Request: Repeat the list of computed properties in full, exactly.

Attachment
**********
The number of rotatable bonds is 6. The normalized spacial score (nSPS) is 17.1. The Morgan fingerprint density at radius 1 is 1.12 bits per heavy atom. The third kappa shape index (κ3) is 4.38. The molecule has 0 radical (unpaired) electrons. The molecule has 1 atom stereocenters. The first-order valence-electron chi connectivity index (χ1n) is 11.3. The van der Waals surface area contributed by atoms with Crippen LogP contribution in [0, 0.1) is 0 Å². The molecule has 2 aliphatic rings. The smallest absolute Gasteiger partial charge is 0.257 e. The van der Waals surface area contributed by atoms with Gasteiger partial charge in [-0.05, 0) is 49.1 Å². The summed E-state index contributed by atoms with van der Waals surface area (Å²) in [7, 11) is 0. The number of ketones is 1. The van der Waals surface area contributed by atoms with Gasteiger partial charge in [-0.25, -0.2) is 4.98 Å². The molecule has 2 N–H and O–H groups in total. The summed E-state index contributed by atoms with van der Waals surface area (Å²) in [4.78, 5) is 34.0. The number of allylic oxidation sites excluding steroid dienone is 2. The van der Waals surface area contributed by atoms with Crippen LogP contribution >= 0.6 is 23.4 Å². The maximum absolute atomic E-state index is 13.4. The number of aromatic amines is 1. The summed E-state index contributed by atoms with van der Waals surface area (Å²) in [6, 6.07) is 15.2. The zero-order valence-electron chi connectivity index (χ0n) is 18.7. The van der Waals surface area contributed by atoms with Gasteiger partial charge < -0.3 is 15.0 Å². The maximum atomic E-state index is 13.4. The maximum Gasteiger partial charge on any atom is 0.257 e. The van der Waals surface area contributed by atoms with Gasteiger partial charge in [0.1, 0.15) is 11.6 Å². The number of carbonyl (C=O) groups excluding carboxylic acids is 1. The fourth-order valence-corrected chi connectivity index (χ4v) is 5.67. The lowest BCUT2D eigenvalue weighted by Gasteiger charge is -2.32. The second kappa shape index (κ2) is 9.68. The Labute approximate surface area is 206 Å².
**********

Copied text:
The number of rotatable bonds is 6. The normalized spacial score (nSPS) is 17.1. The Morgan fingerprint density at radius 1 is 1.12 bits per heavy atom. The third kappa shape index (κ3) is 4.38. The molecule has 0 radical (unpaired) electrons. The molecule has 1 atom stereocenters. The first-order valence-electron chi connectivity index (χ1n) is 11.3. The van der Waals surface area contributed by atoms with Crippen LogP contribution in [0, 0.1) is 0 Å². The molecule has 2 aliphatic rings. The smallest absolute Gasteiger partial charge is 0.257 e. The van der Waals surface area contributed by atoms with Gasteiger partial charge in [-0.05, 0) is 49.1 Å². The summed E-state index contributed by atoms with van der Waals surface area (Å²) in [7, 11) is 0. The number of ketones is 1. The van der Waals surface area contributed by atoms with Gasteiger partial charge in [-0.25, -0.2) is 4.98 Å². The molecule has 2 N–H and O–H groups in total. The summed E-state index contributed by atoms with van der Waals surface area (Å²) in [4.78, 5) is 34.0. The number of allylic oxidation sites excluding steroid dienone is 2. The van der Waals surface area contributed by atoms with Crippen LogP contribution >= 0.6 is 23.4 Å². The maximum absolute atomic E-state index is 13.4. The number of aromatic amines is 1. The summed E-state index contributed by atoms with van der Waals surface area (Å²) in [6, 6.07) is 15.2. The zero-order valence-electron chi connectivity index (χ0n) is 18.7. The van der Waals surface area contributed by atoms with Gasteiger partial charge < -0.3 is 15.0 Å². The maximum atomic E-state index is 13.4. The maximum Gasteiger partial charge on any atom is 0.257 e. The van der Waals surface area contributed by atoms with Gasteiger partial charge in [0.1, 0.15) is 11.6 Å². The number of carbonyl (C=O) groups excluding carboxylic acids is 1. The fourth-order valence-corrected chi connectivity index (χ4v) is 5.67. The lowest BCUT2D eigenvalue weighted by Gasteiger charge is -2.32. The second kappa shape index (κ2) is 9.68. The Labute approximate surface area is 206 Å².